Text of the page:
BBC bosses have been urged to explain the selection process on Question Time after an audience member who went on a racist rant was linked to far-right groups.

Reports over the weekend suggested the woman who made the anti-immigrant remarks had twice stood for election for the National Front and is currently an enthusiastic supporter of Tommy Robinson, the founder of the English Defence League.

The row stems from last Thursday’s edition of the politics show, when the woman sitting in the middle of the front row spoke for 75 seconds, calling on the UK to close its borders “completely”.

Alarmingly, the programme then clipped the entire rant and shared it on their social media accounts – without any correction or fact checking. It has now been watched nearly 7 million times.

READ MORE: SNP urge Question Time review after BBC broadcasts racist rant

Former footballer, Stan Collymore – who has been at the receiving end of vicious racist abuse for years – tweeted the show, asking them to “confirm whether the lady on the front row of the last episode was twice a National Front candidate”.

He also asked the producers to “let the public know the criteria for ‘ordinary audience members’ and who books them?”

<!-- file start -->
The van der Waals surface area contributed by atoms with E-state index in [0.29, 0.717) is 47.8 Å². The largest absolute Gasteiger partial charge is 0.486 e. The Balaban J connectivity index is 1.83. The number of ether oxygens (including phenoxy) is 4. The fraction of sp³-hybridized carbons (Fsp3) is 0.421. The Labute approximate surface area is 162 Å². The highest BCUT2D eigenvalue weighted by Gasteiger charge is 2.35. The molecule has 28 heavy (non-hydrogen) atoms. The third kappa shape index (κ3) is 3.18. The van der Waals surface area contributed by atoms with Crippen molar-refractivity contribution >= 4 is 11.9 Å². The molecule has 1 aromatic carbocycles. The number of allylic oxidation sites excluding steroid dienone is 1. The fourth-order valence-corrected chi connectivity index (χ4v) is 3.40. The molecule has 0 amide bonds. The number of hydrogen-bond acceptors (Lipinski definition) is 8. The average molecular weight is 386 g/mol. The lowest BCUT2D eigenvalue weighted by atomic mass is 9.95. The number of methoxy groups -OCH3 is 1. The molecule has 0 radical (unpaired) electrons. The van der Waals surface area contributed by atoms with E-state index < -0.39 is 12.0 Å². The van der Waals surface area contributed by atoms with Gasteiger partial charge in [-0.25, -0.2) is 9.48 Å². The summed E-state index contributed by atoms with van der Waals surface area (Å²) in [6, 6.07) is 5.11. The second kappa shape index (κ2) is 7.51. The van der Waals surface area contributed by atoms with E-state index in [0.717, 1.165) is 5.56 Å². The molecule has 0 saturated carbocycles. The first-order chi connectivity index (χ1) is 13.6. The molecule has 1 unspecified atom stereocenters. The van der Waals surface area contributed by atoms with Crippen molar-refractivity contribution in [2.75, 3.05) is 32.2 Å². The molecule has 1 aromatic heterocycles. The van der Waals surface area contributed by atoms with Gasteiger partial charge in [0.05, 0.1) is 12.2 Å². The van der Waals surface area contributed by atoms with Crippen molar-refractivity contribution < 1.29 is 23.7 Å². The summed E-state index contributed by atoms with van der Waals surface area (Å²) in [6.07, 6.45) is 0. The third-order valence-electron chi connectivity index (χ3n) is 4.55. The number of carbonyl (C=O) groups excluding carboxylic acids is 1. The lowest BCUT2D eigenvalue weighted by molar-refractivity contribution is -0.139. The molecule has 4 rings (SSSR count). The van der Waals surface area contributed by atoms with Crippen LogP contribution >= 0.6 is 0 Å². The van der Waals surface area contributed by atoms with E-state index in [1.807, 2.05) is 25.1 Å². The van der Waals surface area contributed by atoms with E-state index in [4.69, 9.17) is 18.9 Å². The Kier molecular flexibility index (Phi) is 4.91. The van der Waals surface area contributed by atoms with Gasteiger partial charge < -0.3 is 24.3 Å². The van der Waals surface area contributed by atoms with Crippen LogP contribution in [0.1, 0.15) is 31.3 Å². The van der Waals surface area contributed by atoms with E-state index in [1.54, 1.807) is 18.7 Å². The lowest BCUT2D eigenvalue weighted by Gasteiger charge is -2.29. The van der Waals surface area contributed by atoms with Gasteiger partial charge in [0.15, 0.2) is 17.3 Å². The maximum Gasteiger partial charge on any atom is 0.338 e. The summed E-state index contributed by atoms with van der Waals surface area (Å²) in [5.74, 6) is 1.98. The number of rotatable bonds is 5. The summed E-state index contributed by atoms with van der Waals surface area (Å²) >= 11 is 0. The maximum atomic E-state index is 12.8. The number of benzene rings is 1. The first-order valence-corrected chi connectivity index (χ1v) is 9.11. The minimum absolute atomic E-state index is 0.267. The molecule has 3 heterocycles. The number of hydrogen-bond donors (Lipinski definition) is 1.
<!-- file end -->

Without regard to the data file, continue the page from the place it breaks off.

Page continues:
Unusually, the BBC have so far remained shtum, passing requests for comments on to Mentorn, the Scottish firm responsible for making Question Time. Previously the corporation have been quick to defend the programme.

Over the weekend, SNP MP Tommy Sheppard penned a letter to BBC bosses to complain.

He wrote: “Question Time used to use their social media outlets to ‘live’ fact-check contributions from panellists and the audience, as well as giving context to each question asked by the audience. Rather than carelessly clipping these inflammatory contributions on immigration, I suggest that Question Time looks to reinstate the more informative and engaging fact-checking as part of their social media strategy.”

READ MORE: Question Time in racism row after sharing anti-migrant rant

The woman’s contribution came during a debate on “chronic understaffing in social care” because of the UK Government’s planned immigration reforms.

She said: “At what stage do the panel and people think this country has had enough? That we should close the borders, completely close the borders? Because it’s got to the stage now where there’s no education, the schooling, infrastructure – it’s enough.

“We are sinking. Surely someone’s got to see common sense and say ‘enough is enough” she claimed, before carrying on for another minute or so – far exceeding the usual time given over to an audience contribution.

Nasar Meer, professor of race, identity and citizenship at the University of Edinburgh, described the statement from the audience member as an “incitement to racial hatred”.

He said: “It seems profoundly inappropriate that that is shared as a window into a programme. The BBC shouldn’t be a vehicle for this.”

A spokesperson for the show said the debate featured a range of views.